Chicago’s rocky road in the art fair business isn’t such a distant memory. But if the second iteration of EXPO CHICAGO – running September 19-22 – proves as appealing as its debut last year, that history may be finally relegated to the category of old news. As exhibitors put the finishing touches to their booths on Navy Pier, the show’s President and Director, Tony Karman, offers a few thoughts on his state of the art.
Thomas Connors: How do you go about positioning the fair worldwide to attract top exhibitors?
Tony Karman: First and foremost was forming a selection committee of extraordinary international dealers. Rhona Hoffman, Anthony Meier, Michael Kohn, and Chris D’Amelio of David Zwirner really set the tone, eliciting and encouraging peers at their level to participate. Ultimately, this is a peer review process. Without that structure, without that stamp of quality, there’s really no reason to be doing this. That’s really the flower that attracts the bees. You have to have a great exhibitor list.
TC: What’s the pitch? Why should a successful gallerist in Zurich, for example, want to come to Chicago?
TK: The pitch is to remember that Chicago played a role in the international art show calendar for many, many years. There are great institutions here, great collectors, great artists, great galleries. Coming back to a city with a deep history is not a hard sell. But there’s still much to prove. And a sophomore year can be as challenging as the inaugural year. But we’re in a better place now, because we are refining what we created, not creating from the ground up.
Huma Bhabha, Untitled, 2011, Ink on c-print, 84 x 49.75 in.; courtesy Rhona Hoffman Gallery, Chicago, at EXPO Chicago.
TC: What have you done behind-the-scenes this past year to build business?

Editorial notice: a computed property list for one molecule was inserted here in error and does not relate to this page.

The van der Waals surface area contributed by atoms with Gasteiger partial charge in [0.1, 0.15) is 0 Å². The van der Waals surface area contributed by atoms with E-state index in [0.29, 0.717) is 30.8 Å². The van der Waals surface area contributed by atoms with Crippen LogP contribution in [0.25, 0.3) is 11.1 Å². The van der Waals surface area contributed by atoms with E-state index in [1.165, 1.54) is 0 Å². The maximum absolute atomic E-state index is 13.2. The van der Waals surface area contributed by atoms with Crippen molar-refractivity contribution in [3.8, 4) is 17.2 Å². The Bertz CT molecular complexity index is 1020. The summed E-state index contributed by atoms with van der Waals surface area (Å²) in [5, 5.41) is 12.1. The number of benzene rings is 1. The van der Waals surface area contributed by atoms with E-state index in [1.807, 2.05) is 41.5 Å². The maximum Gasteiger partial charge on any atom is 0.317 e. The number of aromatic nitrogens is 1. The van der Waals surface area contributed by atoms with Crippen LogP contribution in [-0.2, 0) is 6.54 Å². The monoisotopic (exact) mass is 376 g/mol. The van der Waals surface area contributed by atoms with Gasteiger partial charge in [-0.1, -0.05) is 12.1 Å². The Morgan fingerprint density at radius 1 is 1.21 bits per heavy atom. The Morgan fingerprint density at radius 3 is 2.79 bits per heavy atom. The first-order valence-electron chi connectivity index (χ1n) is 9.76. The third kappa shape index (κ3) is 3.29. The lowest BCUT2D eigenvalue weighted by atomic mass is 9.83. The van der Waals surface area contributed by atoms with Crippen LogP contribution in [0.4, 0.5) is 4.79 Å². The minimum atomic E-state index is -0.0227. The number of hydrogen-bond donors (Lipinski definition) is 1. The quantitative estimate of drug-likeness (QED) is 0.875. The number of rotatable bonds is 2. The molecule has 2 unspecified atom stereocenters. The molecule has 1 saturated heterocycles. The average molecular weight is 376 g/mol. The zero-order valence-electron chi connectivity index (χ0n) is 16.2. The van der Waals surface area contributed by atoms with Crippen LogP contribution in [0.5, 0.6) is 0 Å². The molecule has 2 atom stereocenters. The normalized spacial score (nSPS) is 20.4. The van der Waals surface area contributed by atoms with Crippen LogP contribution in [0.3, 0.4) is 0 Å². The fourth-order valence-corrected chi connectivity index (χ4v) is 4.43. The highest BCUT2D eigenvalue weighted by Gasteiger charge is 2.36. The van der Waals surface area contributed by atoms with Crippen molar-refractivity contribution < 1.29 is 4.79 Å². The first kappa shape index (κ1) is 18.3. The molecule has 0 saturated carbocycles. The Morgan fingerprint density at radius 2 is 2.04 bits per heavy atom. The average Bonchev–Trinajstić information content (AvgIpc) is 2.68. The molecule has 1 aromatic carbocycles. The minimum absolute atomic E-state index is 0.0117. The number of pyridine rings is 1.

TK: I think the biggest thing is that we did a lot more targeted outreach to museum groups from the Midwest and around the country. We hosted several dinners and met personally with civic, cultural, and institutional leaders and I expect that that effort will pay off in greater collector and institutional attendance this year.
TC: How have you enhanced the visitor’s experience?
TK: We’ve added another core program called Expo Video, to showcase video works. We have retooled the floor plan, refined it a bit to make sure it hits every note of ease and beauty of presentation. And I am really pleased about a couple of our special exhibitions that are outside the norm for an international art fair. Last year, The Natural Resources Defense Council had an extremely effective booth and they will be here again. And there’ll be a great booth by Human Rights Watch [presenting Jenny Holzer’s “Inflammatory Essays,” taken from speeches by Trotsky, Mao, and Vladimir Lenin, among others]. Having a cause-related institution using art to provoke more discussion about their mission is a wonderful addition.
TC: A fair of modern and contemporary work must be something of a balancing act. You’ve got the de Kooning collector on one hand and the Simon Starling fan on the other. And I’m guessing the blue chip collector isn’t looking to acquire an emerging artist.
TK: Let me disagree with you. To some extent, there are certain collectors who will only want to buy that de Kooning. But other lifelong collectors want to be in the vanguard; they are going to look to the younger work because that is equally exciting to them. That’s probably more the norm. A great collector likes to have a balance of contemporary work and historical material.
Tony Karman, image courtesy of EXPO Chicago and Carol Fox & Associates. Photo by Audia.net.
TC: What’s your taste?
TK: Look, if I could afford a de Kooning, I would love it. But I love contemporary art in any medium. My wife and I have a small collection. We’ve been bitten and there’s no stopping it.
(Image at top: Mel Bochner, Vulgar, 2006, oil on canvas, 22 x 28 in.; courtesy Marc Selwyn Fine Art, Los Angeles, at EXPO Chicago.)